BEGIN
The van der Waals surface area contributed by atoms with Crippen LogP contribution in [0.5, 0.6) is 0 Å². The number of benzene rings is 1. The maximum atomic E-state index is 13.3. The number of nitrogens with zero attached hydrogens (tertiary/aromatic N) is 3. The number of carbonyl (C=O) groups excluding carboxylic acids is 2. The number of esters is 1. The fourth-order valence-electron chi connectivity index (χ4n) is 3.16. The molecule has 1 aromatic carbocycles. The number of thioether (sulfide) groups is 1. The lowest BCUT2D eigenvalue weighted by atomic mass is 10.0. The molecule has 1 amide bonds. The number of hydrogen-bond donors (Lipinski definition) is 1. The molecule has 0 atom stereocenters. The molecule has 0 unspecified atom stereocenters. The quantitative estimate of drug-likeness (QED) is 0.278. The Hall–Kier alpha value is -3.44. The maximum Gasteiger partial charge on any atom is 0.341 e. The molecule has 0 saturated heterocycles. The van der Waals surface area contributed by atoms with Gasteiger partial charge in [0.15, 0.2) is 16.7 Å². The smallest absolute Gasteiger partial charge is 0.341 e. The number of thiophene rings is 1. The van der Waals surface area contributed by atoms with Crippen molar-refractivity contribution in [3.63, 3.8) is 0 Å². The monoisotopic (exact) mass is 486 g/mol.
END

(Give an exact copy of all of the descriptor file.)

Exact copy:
The van der Waals surface area contributed by atoms with Crippen LogP contribution in [0.5, 0.6) is 0 Å². The number of benzene rings is 1. The maximum atomic E-state index is 13.3. The number of nitrogens with zero attached hydrogens (tertiary/aromatic N) is 3. The number of carbonyl (C=O) groups excluding carboxylic acids is 2. The number of esters is 1. The fourth-order valence-electron chi connectivity index (χ4n) is 3.16. The molecule has 1 aromatic carbocycles. The number of thioether (sulfide) groups is 1. The lowest BCUT2D eigenvalue weighted by atomic mass is 10.0. The molecule has 1 amide bonds. The number of hydrogen-bond donors (Lipinski definition) is 1. The molecule has 0 atom stereocenters. The molecule has 0 unspecified atom stereocenters. The quantitative estimate of drug-likeness (QED) is 0.278. The Hall–Kier alpha value is -3.44. The maximum Gasteiger partial charge on any atom is 0.341 e. The molecule has 0 saturated heterocycles. The van der Waals surface area contributed by atoms with Gasteiger partial charge in [0.15, 0.2) is 16.7 Å². The smallest absolute Gasteiger partial charge is 0.341 e. The number of thiophene rings is 1. The van der Waals surface area contributed by atoms with Crippen molar-refractivity contribution in [3.63, 3.8) is 0 Å². The monoisotopic (exact) mass is 486 g/mol.